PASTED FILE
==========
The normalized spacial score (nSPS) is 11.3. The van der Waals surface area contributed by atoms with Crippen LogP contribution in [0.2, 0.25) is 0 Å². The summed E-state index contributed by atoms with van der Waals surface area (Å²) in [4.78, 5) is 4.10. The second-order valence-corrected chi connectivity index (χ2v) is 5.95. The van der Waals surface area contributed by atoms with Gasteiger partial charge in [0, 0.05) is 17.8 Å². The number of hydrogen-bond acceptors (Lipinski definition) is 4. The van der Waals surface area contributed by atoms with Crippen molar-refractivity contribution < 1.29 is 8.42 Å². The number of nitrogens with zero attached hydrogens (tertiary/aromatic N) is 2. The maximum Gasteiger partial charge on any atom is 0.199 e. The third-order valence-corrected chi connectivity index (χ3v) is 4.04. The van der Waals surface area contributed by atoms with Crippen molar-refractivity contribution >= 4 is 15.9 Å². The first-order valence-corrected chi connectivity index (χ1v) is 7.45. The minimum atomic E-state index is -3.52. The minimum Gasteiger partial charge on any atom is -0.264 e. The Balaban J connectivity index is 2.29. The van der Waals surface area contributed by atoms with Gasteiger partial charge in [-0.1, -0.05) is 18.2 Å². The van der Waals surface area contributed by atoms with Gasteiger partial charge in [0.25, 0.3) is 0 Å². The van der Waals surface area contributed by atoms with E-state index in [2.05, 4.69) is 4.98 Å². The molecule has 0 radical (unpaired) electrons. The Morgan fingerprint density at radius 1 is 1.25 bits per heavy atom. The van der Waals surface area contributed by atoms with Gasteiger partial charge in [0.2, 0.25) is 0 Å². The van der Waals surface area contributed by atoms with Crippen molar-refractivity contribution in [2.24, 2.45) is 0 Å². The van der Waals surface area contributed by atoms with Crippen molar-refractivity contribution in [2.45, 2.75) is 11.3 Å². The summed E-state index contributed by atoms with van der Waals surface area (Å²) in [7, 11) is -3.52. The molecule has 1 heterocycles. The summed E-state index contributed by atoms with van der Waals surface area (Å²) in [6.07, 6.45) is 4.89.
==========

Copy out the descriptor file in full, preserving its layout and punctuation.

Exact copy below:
The normalized spacial score (nSPS) is 11.3. The van der Waals surface area contributed by atoms with Crippen LogP contribution in [0.2, 0.25) is 0 Å². The summed E-state index contributed by atoms with van der Waals surface area (Å²) in [4.78, 5) is 4.10. The second-order valence-corrected chi connectivity index (χ2v) is 5.95. The van der Waals surface area contributed by atoms with Gasteiger partial charge in [0, 0.05) is 17.8 Å². The number of hydrogen-bond acceptors (Lipinski definition) is 4. The van der Waals surface area contributed by atoms with Crippen molar-refractivity contribution < 1.29 is 8.42 Å². The number of nitrogens with zero attached hydrogens (tertiary/aromatic N) is 2. The maximum Gasteiger partial charge on any atom is 0.199 e. The third-order valence-corrected chi connectivity index (χ3v) is 4.04. The van der Waals surface area contributed by atoms with Crippen molar-refractivity contribution >= 4 is 15.9 Å². The first-order valence-corrected chi connectivity index (χ1v) is 7.45. The minimum atomic E-state index is -3.52. The minimum Gasteiger partial charge on any atom is -0.264 e. The Balaban J connectivity index is 2.29. The van der Waals surface area contributed by atoms with Gasteiger partial charge in [-0.1, -0.05) is 18.2 Å². The van der Waals surface area contributed by atoms with Gasteiger partial charge in [0.25, 0.3) is 0 Å². The van der Waals surface area contributed by atoms with E-state index in [2.05, 4.69) is 4.98 Å². The molecule has 0 radical (unpaired) electrons. The Morgan fingerprint density at radius 1 is 1.25 bits per heavy atom. The van der Waals surface area contributed by atoms with Gasteiger partial charge in [0.2, 0.25) is 0 Å². The van der Waals surface area contributed by atoms with Crippen molar-refractivity contribution in [2.24, 2.45) is 0 Å². The van der Waals surface area contributed by atoms with Crippen molar-refractivity contribution in [2.45, 2.75) is 11.3 Å². The summed E-state index contributed by atoms with van der Waals surface area (Å²) in [7, 11) is -3.52. The molecule has 1 heterocycles. The summed E-state index contributed by atoms with van der Waals surface area (Å²) in [6.07, 6.45) is 4.89.